by Vern Morrison
Sung to the tune of “God Bless America”:
Man with a glove
You’re a catcher
And I betcha
You’re the man Red Sox fans love to love!
From the fenways
To the heartland
And the places in between
You sure are keen!
You sure are keen!
by Michael X. Ferraro
Twenty-five years is so long in L.A.
A city where trends are born ev’ry day.
Champagne last flowed here when Gibby burned Eck.
Since then, Dodger fans have been glum as heck
as seasons crawled by with no matching thrill.
Yet now, hopes are high the Boys in Blue will
make that Series drought a thing of the past,
with what all agree is some marquee cast.
Puig leaps off the screen with full-throttle play.
Clayton’s deflatin’ egos, E.R.A.
At shortstop he’s tops—Hurray Hanley-wood.
Gonzalez a rock, the A-Train that could.
Greinke’s grand on the mound, great at the plate;
Uribe, once a bust, now pulls his weight!
Ethier’s hobbled, and Kemp’s on the shelf,
while Wilson’s bounced back to his old bearded self.
Of course, there are some who don’t even care
about ball clubs’ fates and civic despair.
But those cold-hearted types don’t understand
the joys of the finest game in the land.
A whole quarter century’s passed us by
since Captain Kirk punched that hole in the sky.
Pardon us, Cubs fans, but it’s been too long
since Chavez Ravine was joyous with song.
Michael X. Ferraro is the author of Tased & Amused: A Poetic Recap of the 2010 MLB Season, which recounts such harrowing fan tales as an on-field tasering and a case of intentional regurgitation.
When I Swiped a Seat from Chavez Ravine (Well, Sort of a Seat, but I Stole It Like Davey Lopes, I Tell Ya)
by David Adler
In 1983, in the cheap seats of Dodger Stadium
It was Mormon Family Night at the Bardball palladium.
We paid exactly three bucks a bleacher ticket
And yet from that far we could still hear the wicket
When Franklin Stubbs went yard
Off a rookie from way down on the farm
And memory is a game the older you stay sane.
A single becomes a deuce, infamy becomes fame
A nail-biter becomes a rout
Barely clears the wall becomes no doubt,
But when the last of a Dodger 6-4 victory was secured
Saved by the red-headed, Landers-sister-dating Neidenfuer
(But Judy, not Audrey, my personal amor)
And as Helen Dell at the Dodger organ played
Others filed out quickly while we hung and stayed.
Then the Mormon kids in the row behind us spazz’d
So stoked to have room they were spasmically jazz’d.
The one boy (of the six) was dancing like Astaire
When he tripped and fell hard and forward right where
The orange numbered bleacher back was waiting
And while some opposing fans were still hating
On my main man Franklin Stubbs
With their sore loser little nubs
The Mormon kiddie Gene Kelly
Did come crashing onto his belly
Breaking off the back of the seat
Better than a firm Pedro Guerrero cleat.
He tumlbed into our row, face first into peanut shells
And then his quite pale rotund dad yells,
“I told you not to dance around like that,
You’re as deaf as a bat.”
Then when the kid got up and left with his folks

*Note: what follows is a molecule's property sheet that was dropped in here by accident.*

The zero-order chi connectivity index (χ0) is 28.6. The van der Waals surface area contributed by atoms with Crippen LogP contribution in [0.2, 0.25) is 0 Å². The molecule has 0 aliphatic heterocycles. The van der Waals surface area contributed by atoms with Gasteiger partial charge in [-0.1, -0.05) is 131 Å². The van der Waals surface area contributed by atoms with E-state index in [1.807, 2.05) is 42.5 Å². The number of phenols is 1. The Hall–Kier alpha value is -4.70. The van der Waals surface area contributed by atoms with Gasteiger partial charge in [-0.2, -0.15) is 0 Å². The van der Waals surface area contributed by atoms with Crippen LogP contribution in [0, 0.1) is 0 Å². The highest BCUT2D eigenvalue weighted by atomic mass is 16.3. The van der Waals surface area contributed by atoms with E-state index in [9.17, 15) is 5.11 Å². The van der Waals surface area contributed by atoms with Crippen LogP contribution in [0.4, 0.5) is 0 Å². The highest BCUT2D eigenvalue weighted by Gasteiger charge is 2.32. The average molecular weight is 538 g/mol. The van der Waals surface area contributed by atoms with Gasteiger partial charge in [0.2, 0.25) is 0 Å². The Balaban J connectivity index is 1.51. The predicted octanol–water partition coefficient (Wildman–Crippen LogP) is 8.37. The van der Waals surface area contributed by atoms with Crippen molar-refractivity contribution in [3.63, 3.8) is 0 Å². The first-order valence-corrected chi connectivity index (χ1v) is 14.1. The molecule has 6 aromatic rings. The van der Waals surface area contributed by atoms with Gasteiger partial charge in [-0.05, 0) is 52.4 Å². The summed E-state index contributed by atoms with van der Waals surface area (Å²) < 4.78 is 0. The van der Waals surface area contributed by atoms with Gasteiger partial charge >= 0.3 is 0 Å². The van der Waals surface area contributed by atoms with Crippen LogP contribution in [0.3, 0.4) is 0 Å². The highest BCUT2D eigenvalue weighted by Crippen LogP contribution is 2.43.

One of my buddies gave me the pokes.
He pointed down on the ground
Where the orange bleacher back was now to be found
So I nabbed it up like a professional getter
And jammed it up under my crew-neck sweater.
(Come on, it was ’83, I probably had Top Siders on, too.)
Anyway, with a piece of stadium tucked under my clothes
Exiting surrounded and camouflaged by all my bros
I made it past security and out with my O’Malley booty
And into the parking with that incomparable souvenir of baseball beauty.
I put it on display, and I wish it’d had its own hardball elf
To dust and buff it and tend to it every day on the shelf.
But then I became old and moved away from L.A.
My shortcut to Chavez Ravine through Chinatown faded away
In my memory, and so I put away that orange seatback
And I tucked away that memory with my other youthful knick knacks:
The memory that we played the Expos that night, with Larry Parish at 3B
And Gary Carter behind the dish crouching a knee
But it’s all so faded and I’ve lost touch with my guys.
Still, those baseball heroes of childhood never lose their grand size*
(especially Terry Forster).
Some days though, usually when I hear Vin Scully
I pull that seatback out of its storage gully
And I sit and I stare at it and I ponder the baseball Zen
That let me take home Dodger Stadium bleacher seat 110.
(Non-Poetic Postscript: Upon researching this particular game, I discovered it occurred in 1985, not 1983; that the Dodgers defeated the Braves, not the Expos; and that Franklin Stubbs did not hit a home run in the game. I do, however, know with certainty that it was Mormon Family Night. Or maybe day. Ah, memory!)
You can see cartoons and other work by David Adler at his website.
by James Finn Garner
The Asian bird flu,
From what I remember,
Was easier to get rid of
Than Sox tix in September.
The Pontiac Aztek
And White Castle sliders
Have more satisfied fans
Than Chicago’s South Siders.
With the Bears suited up and
Hockey season not far,
The Cell now won’t have fans
Enough to jump your car.
Long gone’s the excitement
Of AJ, Oz and Buerhle.
At 35th and Shields,
Winter’s come early.
By Stuart Shea
I once had a team,
Or should I say,
It once had me.
And though they played bad,
Their park appealed–
I sat through Jim Kremmel, Chuck Rainey, and Wayne Nordhagen–
Mike Vail and Karl Pagel were touted as saviors back then.
Sat terrace reserved,
Bleachers and box,
Never threw rocks.
And when they played well,
I cheered loud,
Part of the crowd.
But 2003 was so bitter that I had to leave,
And since then they’ve given no reasons that I ought to grieve.
I still love the game,
If somebody plays, I
Watch every day.
But root for the Cubs?
That’s in the can.
No longer a fan.